Current research in the Slomka Laboratory focuses on developing innovative methods for fully automated analysis of nuclear cardiology data using novel algorithms and machine learning techniques, and on the development of integrated motion-corrected analysis of positron emission tomography (PET)/computed tomography (CT) angiography imaging.
The figure above shows noise decrease and target-to-background ratio improvement in 18F-sodium fluoride PET images displaying a 3-D rendering of end-diastolic image (left) and a motion-corrected image (right) superimposed on CT angiography 3-D rendering. Increased uptake is seen in all coronary arteries but it is difficult to differentiate from the noise in the end-diastolic image and becomes clearly visible in the motion-corrected image.
Quantitative Prediction of Disease and Outcomes from Next Generation SPECT and CT
Coronary artery disease remains a major public health problem worldwide. It causes approximately one of every six deaths in the U.S. Imaging of myocardial perfusion (delivery of blood to the heart muscle) by myocardial perfusion single photon emission tomography (MPS) allows physicians to detect disease before heart attacks occur, and is currently used to predict risk in millions of patients annually.
The Slomka Laboratory has established an international multisite registry (REFINE SPECT) with all imaging data, diagnostic correlations and prognostic outcomes of more than 23,000 scans. Using this registry, the Slomka Lab has demonstrated that a combination of MPS image analysis and artificial intelligence (AI) tools achieved superior predictive performance compared to visual assessment by experienced readers or current state-of-the-art quantitative techniques.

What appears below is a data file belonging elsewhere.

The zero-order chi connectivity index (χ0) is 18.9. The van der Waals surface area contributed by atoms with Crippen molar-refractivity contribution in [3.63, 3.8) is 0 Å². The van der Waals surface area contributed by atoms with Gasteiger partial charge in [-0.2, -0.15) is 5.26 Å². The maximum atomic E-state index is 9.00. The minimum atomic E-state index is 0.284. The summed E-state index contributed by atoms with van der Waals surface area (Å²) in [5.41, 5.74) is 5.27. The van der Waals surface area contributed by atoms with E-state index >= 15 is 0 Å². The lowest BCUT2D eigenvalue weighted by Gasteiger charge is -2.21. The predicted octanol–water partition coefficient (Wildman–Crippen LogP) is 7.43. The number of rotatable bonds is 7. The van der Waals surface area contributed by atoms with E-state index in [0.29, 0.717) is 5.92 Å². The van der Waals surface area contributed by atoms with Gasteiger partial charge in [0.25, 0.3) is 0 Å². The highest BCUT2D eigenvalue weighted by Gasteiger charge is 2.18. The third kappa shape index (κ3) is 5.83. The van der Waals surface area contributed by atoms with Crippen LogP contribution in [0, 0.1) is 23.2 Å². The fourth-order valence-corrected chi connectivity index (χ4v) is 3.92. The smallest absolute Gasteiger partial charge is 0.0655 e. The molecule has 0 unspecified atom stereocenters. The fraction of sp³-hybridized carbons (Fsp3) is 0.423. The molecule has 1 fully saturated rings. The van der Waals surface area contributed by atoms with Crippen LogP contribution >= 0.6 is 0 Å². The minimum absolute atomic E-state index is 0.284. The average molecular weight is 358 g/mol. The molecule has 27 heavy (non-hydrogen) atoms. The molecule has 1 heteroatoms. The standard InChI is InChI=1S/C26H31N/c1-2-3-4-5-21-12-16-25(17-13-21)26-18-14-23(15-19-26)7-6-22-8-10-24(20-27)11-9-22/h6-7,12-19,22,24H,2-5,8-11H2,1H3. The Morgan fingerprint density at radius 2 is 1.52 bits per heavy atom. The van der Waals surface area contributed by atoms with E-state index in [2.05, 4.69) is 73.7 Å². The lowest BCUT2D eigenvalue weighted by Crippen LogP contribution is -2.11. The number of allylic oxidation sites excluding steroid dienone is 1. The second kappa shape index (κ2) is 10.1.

The overall objective of this research is to optimize the clinical capabilities of MPS in risk prediction and treatment guidance by integrating all available imaging and clinical data with state-of-the-art AI methods.
Specifically, the Slomka Laboratory aims to
- Expand and enhance REFINE SPECT including CT and MPS flow data
- Develop fully automated techniques for all MPS and CT image analysis
- Apply explainable deep-learning, time-to-event AI models for optimal prediction of MACE and benefit from revascularization from all image and clinical data.
Research in the Slomka Lab will result in an immediately deployable clinical tool, which will optimally predict risk of adverse events and establish the relative benefits from specific therapies, beyond what is possible by subjective visual analysis and mental integration of all imaging (MPS, CT, flow), and clinical data by physicians. Most importantly, this research will allow patients to benefit from increased precision and accuracy in risk assessment, thereby optimizing the use of imaging in guiding patient management decisions and ultimately improving outcomes.